Children having a meltdown or whatever you like to call it.  In our house, it was a strop, a curly or a wobbler!  This well known TV advert demonstrates it well!

If you’ve ever witnessed a meltdown, you may have thought to yourself: ‘Thank God that’s not mine!’  Or you may have also felt the pain of the parent coaxing and pleading with their child to stop.  I’ve seen frustrated Mums dragging the meltdown kid by the hand to a quiet a corner.  Kicking and screaming, the child is out of control and the Mum……mmm well yes the Mum has transformed into a ventriloquist clinging desperately to her dignity and uttering : ‘Stop showing me up!  Do that again and you will go and sit in the car!”  Exhausting.

Nothing gets through during meltdown

Whilst your child is having a meltdown, they are completely zoned out.  Often they cannot hear you or process what is going on.  Their emotions are too big for them and they need to know that you can hold them.  If you reason or plead with them, you are entering into their drama.  This fuels the meltdown and as hard as it may be, keeping your cool will help put out flames.  I find what helps me  is to remind myself that I am the adult and whatever is going on with the child, I must hold their emotions, protect them, help them to feel safe and secure.  I will admit, it can be very tempting, especially when in public to give in and to end it.  If you do this, you are not helping.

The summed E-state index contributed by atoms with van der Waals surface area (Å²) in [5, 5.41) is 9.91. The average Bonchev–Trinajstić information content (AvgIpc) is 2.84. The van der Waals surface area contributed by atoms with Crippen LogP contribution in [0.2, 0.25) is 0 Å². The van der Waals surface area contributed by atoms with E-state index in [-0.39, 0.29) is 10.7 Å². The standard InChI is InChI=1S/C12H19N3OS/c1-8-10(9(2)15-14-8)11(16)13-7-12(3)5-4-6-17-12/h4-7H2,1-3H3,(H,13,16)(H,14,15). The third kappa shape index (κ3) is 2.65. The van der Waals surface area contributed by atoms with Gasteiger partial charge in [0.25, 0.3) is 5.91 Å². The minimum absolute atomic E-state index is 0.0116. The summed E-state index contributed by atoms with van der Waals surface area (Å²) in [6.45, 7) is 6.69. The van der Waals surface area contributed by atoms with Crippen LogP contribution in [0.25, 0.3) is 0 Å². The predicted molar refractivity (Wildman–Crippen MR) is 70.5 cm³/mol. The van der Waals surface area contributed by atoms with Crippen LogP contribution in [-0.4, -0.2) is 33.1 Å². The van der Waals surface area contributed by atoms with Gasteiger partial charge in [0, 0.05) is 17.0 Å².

Awareness is the first step to change

As a parent, you know your child well.  You are likely to spot the signs of  meltdown before the meltdown occurs.  In my job as a Nanny, I notice sleepy cues with babies – rubbing eyes, yawning, itching ears, not being able to support themselves so well.  If we can spot the signs, it makes life much easier.  As adults, we will be much more aware of what is happening in our bodies when we are heading for meltdown.  I can feel a tightening in my chest and tummy.  My jaw clenches and I breath heavily through my nostril (which are flaring – atttractive!).  Hopefully you will never get to see me looking like that!

What ways do you deal with your child when they are having a meltdown?  I’ve thought of some other ways that I’ve seen or used myself:

Validation – even if you don’t agree with them, reflect back to them their feelings.  You will be surprised that when you name their feelings for them, that they stop.   You she opposite is to tell them to stop crying, shouting, screaming (fill in the blank as appropriate) and if somebody said that to you while you were having a meltdown, would you stop?  Mmmm I didn’t think so 🙂

Laughter –  is even more important, since it vents anxiety and creates more oxytocin, the bonding hormone.  When you are laughing you can’t have a meltdown.  This may not work for all children and it will depend how far into their meltdown they are.

Rough Housing like other young mammals, when kids “play” fight, they learn to manage aggression, which makes them less likely to lash out when they’re angry. Read more here……..

Attention & Love – are your child’s love tanks full up?  Have you been separated from them all day?  Have you spent quality time together.  You can find out how your child likes to be loved and more about love languages here

A new self care tool: HALT